Children are gifts from God. This expression
aptly explains why couples who are yet to get this blessing from God in their marriage constantly besiege God for the gift. They can go extra mile to have children.
In the old African communal setting, a child may be born to a particular family, but the child belongs to the entire community as every member of that community is bound in conscience to ensure the social, physical, economic, and spiritual well -being, growth and development of the child.
For the Igbo people in south eastern Nigeria, the importance of the child is expressed in the kind of names like Nwadiuto meaning child is sweet, Nwabueze meaning child is king etc.
The Holy Father, former Pope Benedict XVI says this about children; “Children are gifts from God to humanity, and they must be the object of particular concern on the part of their families, the church, society and governments, for they are source of renewed life”
In trying to safeguard the future of the children often referred to as the leaders of tomorrow, Nigerian leaders adopted and ratified the United Nations conventions on the rights of the child, as well as the African Union Charter on the rights and welfare of the child.
The act states that children have rights and that their confidence and self esteem are to be restored and improved upon. It provides that children with some form of disability should enjoy the same rights and privileges as other children and also ensures that they are adequately protected in order to boost their self confidence. These are what ought to be.
The child’s right act which was passed into law in 2003 would have provided all that is needed to put the Nigerian child in a comparative advantage over their fellow children from other parts of the world, but it has continued to suffer from poor education and enlightenment of the rural populace where majority of the children are found. It is sad that 13 years after the passage of the child’s right act into law, many states have not fully adopted it. What this portends is that children are being harassed, molested, abused by adults without knowing that they have rights to be protected and without any form of molestation.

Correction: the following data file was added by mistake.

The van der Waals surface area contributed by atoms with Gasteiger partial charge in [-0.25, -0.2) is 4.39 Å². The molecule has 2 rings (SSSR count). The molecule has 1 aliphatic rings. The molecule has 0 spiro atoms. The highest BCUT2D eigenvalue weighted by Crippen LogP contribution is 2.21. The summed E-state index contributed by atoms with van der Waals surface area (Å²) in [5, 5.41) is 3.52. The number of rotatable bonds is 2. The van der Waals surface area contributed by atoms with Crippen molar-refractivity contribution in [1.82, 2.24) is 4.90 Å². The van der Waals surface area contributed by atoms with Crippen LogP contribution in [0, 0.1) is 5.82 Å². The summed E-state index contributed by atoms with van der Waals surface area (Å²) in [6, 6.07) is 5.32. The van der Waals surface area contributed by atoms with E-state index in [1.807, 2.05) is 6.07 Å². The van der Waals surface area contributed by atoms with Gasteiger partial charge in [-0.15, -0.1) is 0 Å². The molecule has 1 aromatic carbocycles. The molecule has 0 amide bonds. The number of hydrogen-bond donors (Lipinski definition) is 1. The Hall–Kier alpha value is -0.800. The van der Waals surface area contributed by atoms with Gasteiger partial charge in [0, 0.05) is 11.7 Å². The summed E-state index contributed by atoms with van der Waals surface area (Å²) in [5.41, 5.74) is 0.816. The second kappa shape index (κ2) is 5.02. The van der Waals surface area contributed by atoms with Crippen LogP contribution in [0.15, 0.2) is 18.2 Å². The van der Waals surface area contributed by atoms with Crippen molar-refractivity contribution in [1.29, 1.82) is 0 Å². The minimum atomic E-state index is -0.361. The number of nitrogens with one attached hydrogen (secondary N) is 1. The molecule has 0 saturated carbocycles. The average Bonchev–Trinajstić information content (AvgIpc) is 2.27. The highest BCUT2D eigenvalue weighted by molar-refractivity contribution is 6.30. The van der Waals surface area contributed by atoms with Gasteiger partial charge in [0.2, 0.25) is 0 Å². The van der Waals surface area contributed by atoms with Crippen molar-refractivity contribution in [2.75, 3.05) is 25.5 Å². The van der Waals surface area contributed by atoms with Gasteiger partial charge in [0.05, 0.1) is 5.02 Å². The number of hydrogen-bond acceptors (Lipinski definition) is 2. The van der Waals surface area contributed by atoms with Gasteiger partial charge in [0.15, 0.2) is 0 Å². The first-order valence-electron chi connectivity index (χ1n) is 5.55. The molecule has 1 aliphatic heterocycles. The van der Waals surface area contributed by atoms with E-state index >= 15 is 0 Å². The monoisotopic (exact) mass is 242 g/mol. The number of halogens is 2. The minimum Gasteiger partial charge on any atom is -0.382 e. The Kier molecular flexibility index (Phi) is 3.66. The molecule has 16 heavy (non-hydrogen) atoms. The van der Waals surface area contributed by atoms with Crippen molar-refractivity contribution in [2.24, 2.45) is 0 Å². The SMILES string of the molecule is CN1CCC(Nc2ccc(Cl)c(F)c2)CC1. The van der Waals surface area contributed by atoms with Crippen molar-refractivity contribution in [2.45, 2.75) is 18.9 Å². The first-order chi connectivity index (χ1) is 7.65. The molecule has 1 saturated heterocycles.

It is a common feature on the major streets of our cities how children are used for all kinds of dehumanising activities including hawking in the traffic during school hours, street begging, etc. Other children are used as house-helps in many homes and in such homes, they are not only denied formal education, they are also made to work so hard and eat very little and in some cases, they are subjected to sexual molestation by their supposed boss.
Given the high level of poverty in the land, an estimated one million Nigerian children are on the streets across the country,and government provision for the homeless children has remained grossly inadequate.
Before now, child abuse and child labour was majorly associated with children who are not living with their biological parents, but today, with the constant sky-rocketing cost of living and most parents not been able to meet their daily needs, children are now being co-opted to enhance the chances of putting food on the table for the family.
Another aspect of what the Nigerian child faces is the illicit exposure to the recent developments in the information technology. Many parents saturate their homes with internet enabled phones and computers. All these are illicit because many of the contents are not suitable for children; and if the children must use the internet, they should be supervised by their parents to ensure that their morality is not destroyed as that is the greatest form of child abuse.
Meanwhile, many Nigerian children whose parents live in the city, either as civil servants, workers in the private sector or individual business owners, are constantly abusing their children by leaving the nurturing of their children in the hands of house-helps and computers in search of “better life for the children”.
As Nigerian children join their counterparts in other parts of the world today to celebrate this year’s Children’s Day which always comes up every May 27, the question is, what is the government’s plan for the thousands of children of school age roaming about in many cities of Nigeria? How can parents and guardians who use children for all sorts of economic activities be brought to book? What can the government do to ensure that the moral foundation of the children are adequately taken care of as it is the only way to ensure a better future for the society?
Kingsley is of the Communication Dept, Catholic Institute of West Africa, Port Harcourt
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